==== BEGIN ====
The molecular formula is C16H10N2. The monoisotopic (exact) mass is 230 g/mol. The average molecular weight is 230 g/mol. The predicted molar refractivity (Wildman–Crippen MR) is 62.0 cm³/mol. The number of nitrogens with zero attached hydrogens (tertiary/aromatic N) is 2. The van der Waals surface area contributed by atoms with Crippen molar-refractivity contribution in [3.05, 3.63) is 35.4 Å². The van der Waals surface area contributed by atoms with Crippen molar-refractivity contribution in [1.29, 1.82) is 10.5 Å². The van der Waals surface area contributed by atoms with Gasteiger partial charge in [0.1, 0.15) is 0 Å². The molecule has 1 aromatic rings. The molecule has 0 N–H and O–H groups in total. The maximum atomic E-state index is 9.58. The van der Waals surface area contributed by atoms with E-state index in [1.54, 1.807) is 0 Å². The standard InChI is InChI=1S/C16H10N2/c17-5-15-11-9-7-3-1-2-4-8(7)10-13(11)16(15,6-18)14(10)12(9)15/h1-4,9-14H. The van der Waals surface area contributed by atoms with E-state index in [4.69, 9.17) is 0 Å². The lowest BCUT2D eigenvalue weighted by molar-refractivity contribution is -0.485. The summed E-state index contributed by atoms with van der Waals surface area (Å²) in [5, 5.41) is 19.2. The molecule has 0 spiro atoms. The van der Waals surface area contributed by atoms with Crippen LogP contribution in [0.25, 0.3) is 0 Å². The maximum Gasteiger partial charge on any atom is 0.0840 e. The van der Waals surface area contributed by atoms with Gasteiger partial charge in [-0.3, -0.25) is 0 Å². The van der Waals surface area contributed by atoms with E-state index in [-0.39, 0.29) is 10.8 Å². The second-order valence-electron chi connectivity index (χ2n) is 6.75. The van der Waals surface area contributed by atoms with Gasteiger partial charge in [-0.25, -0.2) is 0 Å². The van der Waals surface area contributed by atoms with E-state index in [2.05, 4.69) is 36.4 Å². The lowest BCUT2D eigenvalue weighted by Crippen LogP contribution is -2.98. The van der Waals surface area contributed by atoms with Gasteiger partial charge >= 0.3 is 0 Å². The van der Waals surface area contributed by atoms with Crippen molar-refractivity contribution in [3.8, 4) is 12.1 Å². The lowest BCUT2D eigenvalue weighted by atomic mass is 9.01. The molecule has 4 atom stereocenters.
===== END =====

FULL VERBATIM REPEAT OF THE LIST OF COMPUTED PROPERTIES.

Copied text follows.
The molecular formula is C16H10N2. The monoisotopic (exact) mass is 230 g/mol. The average molecular weight is 230 g/mol. The predicted molar refractivity (Wildman–Crippen MR) is 62.0 cm³/mol. The number of nitrogens with zero attached hydrogens (tertiary/aromatic N) is 2. The van der Waals surface area contributed by atoms with Crippen molar-refractivity contribution in [3.05, 3.63) is 35.4 Å². The van der Waals surface area contributed by atoms with Crippen molar-refractivity contribution in [1.29, 1.82) is 10.5 Å². The van der Waals surface area contributed by atoms with Gasteiger partial charge in [0.1, 0.15) is 0 Å². The molecule has 1 aromatic rings. The molecule has 0 N–H and O–H groups in total. The maximum atomic E-state index is 9.58. The van der Waals surface area contributed by atoms with E-state index in [1.54, 1.807) is 0 Å². The standard InChI is InChI=1S/C16H10N2/c17-5-15-11-9-7-3-1-2-4-8(7)10-13(11)16(15,6-18)14(10)12(9)15/h1-4,9-14H. The van der Waals surface area contributed by atoms with E-state index in [4.69, 9.17) is 0 Å². The lowest BCUT2D eigenvalue weighted by molar-refractivity contribution is -0.485. The summed E-state index contributed by atoms with van der Waals surface area (Å²) in [5, 5.41) is 19.2. The molecule has 0 spiro atoms. The van der Waals surface area contributed by atoms with Crippen LogP contribution in [0.25, 0.3) is 0 Å². The maximum Gasteiger partial charge on any atom is 0.0840 e. The van der Waals surface area contributed by atoms with Gasteiger partial charge in [-0.3, -0.25) is 0 Å². The van der Waals surface area contributed by atoms with E-state index in [-0.39, 0.29) is 10.8 Å². The second-order valence-electron chi connectivity index (χ2n) is 6.75. The van der Waals surface area contributed by atoms with Gasteiger partial charge in [-0.25, -0.2) is 0 Å². The van der Waals surface area contributed by atoms with E-state index in [2.05, 4.69) is 36.4 Å². The lowest BCUT2D eigenvalue weighted by Crippen LogP contribution is -2.98. The van der Waals surface area contributed by atoms with Gasteiger partial charge >= 0.3 is 0 Å². The van der Waals surface area contributed by atoms with Crippen molar-refractivity contribution in [3.8, 4) is 12.1 Å². The lowest BCUT2D eigenvalue weighted by atomic mass is 9.01. The molecule has 4 atom stereocenters.